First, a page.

Google celebrates today Victor Chang, in the 87 years since its birth. And she does it with a doodle, the animation that sometimes replaces the Google logo on the search engine’s home page, created by Australian artist Lucy Pescott. But who was Victor Chang, considered a national hero in Australia? In two words: he is the one who innovated heart surgery in Australia and was a pillar of heart transplants with the invention of a low-cost heart valve that made heart transplants more accessible even in lower income countries. His techniques have saved thousands of patients around the world.
by the Salute editorial staff
Chang was the son of Chinese-British parents born in Australia. At the age of 12, when his mother died from breast cancer, he became interested in medicine and graduated from the University of Sydney in 1962. He then went abroad, to the United States and also to Great Britain, before returning to Australia as a heart surgeon in 1972 helping to create the main heart and lung transplant center. In 1984 – the year he performed the first heart transplant in Australia, followed by another 190 in the following seven years – he founded the Victor Chang Foundation, which funds research, financed the development of new drugs and treatments for heart disease and awards scholarships to aspiring surgeons from South-East Asia for training at the Saint Vincent hospital, the one where he operated.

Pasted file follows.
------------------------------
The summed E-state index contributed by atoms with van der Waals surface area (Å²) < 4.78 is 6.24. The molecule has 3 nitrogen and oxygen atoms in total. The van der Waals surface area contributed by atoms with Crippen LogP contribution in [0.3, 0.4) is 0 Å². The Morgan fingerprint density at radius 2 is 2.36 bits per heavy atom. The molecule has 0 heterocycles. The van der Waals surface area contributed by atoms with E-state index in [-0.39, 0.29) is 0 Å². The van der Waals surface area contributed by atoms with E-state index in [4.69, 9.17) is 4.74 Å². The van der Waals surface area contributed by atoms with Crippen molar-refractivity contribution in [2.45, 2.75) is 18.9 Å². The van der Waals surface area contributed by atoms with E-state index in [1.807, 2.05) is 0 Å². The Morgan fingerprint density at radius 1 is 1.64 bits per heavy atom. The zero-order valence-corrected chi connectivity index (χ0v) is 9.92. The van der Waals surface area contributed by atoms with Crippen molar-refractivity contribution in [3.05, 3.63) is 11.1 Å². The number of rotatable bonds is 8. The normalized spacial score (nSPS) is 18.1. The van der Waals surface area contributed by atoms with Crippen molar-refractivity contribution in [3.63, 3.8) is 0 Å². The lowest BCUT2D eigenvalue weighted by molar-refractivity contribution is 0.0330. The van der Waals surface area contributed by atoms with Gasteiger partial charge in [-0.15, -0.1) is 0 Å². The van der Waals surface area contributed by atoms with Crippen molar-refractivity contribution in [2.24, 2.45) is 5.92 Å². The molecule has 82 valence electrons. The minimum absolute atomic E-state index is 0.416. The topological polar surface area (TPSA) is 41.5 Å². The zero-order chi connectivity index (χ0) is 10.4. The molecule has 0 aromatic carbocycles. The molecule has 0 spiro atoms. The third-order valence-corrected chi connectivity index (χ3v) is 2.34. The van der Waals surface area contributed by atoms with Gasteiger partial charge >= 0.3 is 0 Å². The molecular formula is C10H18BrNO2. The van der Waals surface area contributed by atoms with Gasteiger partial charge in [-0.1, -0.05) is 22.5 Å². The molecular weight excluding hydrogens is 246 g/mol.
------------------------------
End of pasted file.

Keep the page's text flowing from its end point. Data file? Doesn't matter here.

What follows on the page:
In 1986 he received Australia’s highest award, the Companion Order of Australia, for his service to medical science and was named one of the one hundred most influential Australians by the Sydney Morning Herald. He is considered one of the greatest cardiothoracic heart surgeons of the twentieth century and it is thanks to him that Australia has become a world leader in the treatment of heart disease. Chang died on July 4, 1991, killed during an attempted robbery in Sydney